Flu/Rhino Season

“Equine herpes outbreak quarantines Florida show grounds” February/March 2013

“Gloucester, Cape May county farms (NJ)quarantined after reports of horse herpes, ag department reports” February 22, 2013

“Single EHV-1 Case Reported in Tennessee” March 7, 2013

“EHV-1 Confirmed at Illinois Boarding Stable” March 6, 2013

Utah EHV-1: Case Count Stands at Seven” March 6, 2013

“Neurologic EHV-1 Identified in Quebec Horse” February 28, 2013


The start of spring show season also brings with it the start of Flu/Rhino season.  And this year, we are seeing a HUGE increase in the prevalence of wild type EHV-1 or neurologic type EHV-1 cases across the country.  Most of these cases I’ve posted above have not been connected and are thought to be random outbreaks, though they are working on typing the viruses to make sure. 


Equine Herpes Virus types 1 and 4 are what are commonly vaccinated against in horses as “rhino or rhinopneumonitis.”   Foals are typically infected by the virus in the first few months of life, and develop a variable immunity to the virus, assisted by the antibodies they receive from their dam’s colostrum, and by vaccinations.  This immunity keeps the virus from causing disease (normally a respiratory disease that varies in severity from sub-clinical to severe and is characterized by fever, lethargy, anorexia, nasal discharge, and cough), but does not prevent infection.  The virus becomes a part of the horse’s respiratory tract, and may be shed normally and in increasing levels during stress. 


This can make EHV difficult to prevent even in closed herds and farms as a stressful event such as severe weather changes, shipping, introducing new animals, or showing, can increase shedding of the virus and cause disease.  Vaccination for Equine Herpes Virus at regular intervals will help booster the horse’s immune system and keep the virus in check during periods of stress. 


Equine Herpes Virus type 1 can also mutate and become “wild type EHV-1” or “neuroEHV-1” which can cause Equine Herpes Myelitis.  This is a disease that causes an inflammation of the nervous system and spinal cord secondary to inflammation of the blood vessels. This strain of the virus is what we are currently seeing outbreaks of across the country.  Unfortunately there are no vaccines specific for wild type EHV-1, as there a number of different mutations that may occur.  Regular vaccination for EHV can help decrease the amount of virus that is being shed by the body, and will booster the animals overall immune response to the herpes viruses.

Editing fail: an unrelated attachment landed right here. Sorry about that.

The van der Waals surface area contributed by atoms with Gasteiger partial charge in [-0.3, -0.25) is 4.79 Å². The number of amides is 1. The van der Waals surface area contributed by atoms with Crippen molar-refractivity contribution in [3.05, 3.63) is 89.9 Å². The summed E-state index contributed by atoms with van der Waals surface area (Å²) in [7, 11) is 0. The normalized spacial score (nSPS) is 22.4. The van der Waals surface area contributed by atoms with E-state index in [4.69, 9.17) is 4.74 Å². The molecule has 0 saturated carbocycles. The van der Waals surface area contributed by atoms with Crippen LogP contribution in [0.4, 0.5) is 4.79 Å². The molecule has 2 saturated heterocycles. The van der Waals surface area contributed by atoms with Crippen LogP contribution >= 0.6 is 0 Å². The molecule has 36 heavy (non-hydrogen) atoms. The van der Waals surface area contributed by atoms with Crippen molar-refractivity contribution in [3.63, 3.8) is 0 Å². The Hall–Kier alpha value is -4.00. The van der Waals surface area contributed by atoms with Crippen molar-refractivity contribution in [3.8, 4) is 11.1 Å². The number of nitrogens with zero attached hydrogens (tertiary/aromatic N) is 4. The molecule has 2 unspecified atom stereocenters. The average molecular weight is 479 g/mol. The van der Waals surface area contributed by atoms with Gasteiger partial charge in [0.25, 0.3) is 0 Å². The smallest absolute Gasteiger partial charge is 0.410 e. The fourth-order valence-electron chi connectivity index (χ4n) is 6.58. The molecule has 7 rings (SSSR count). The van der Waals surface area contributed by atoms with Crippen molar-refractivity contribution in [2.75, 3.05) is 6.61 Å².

The American Association of Equine Practitioners states:

            All available vaccines make no label claim to prevent the myeloencephalitic form of EHV-1 (EHM) infection. Vaccines may assist in limiting the spread of outbreaks of EHM by limiting nasal shedding EHV-1 and dissemination of infection. For this reason some experts hold the opinion that there may be an advantage to vaccinating in the face of an outbreak, but in advance of EHV-1 infection occurring in the group of horses to be vaccinated. The vaccines with the greatest ability to limit nasal shedding include the 2 high-antigen load, inactivated vaccines licensed for control of abortion (Pneumabort-K®: Pfizer; & Prodigy® Merck), a MLV vaccine (Rhinomune®, Boehringer Ingelheim Vetmedica) and an inactivated vaccine, (Calvenza®, Boehringer Ingelheim Vetmedica).”


We are offering the Calvenza Influenza/Rhinopneumonitis vaccine for our clients this year.  We highly recommend vaccinating all animals who will be shipping, showing, or having regular contact with new animals.  This includes trail riding, fox hunting, and any stabling situation where contact with new horses may occur.


Vaccination and instituting basic bio-security procedures such as quarantining if possible and monitoring temperatures on any new arrivals, or post shipping/showing are the best possible methods of prevention and early identification of Equine Herpes Virus (neurologic or respiratory form).  Obviously avoiding contact with horses which have come from areas with known outbreaks decreases the risk of infection as well.


Any horses which are showing potential neurologic signs (dragging a toe, stumbling, difficulty getting up or down, apparent difficulty urinating, or dribbling urine) or which are found to have a temperature of 103 or greater, should be brought to the attention of your veterinarian.  Early identification of this potentially fatal and reportable disease is key in increasing the success of supportive care and treatment.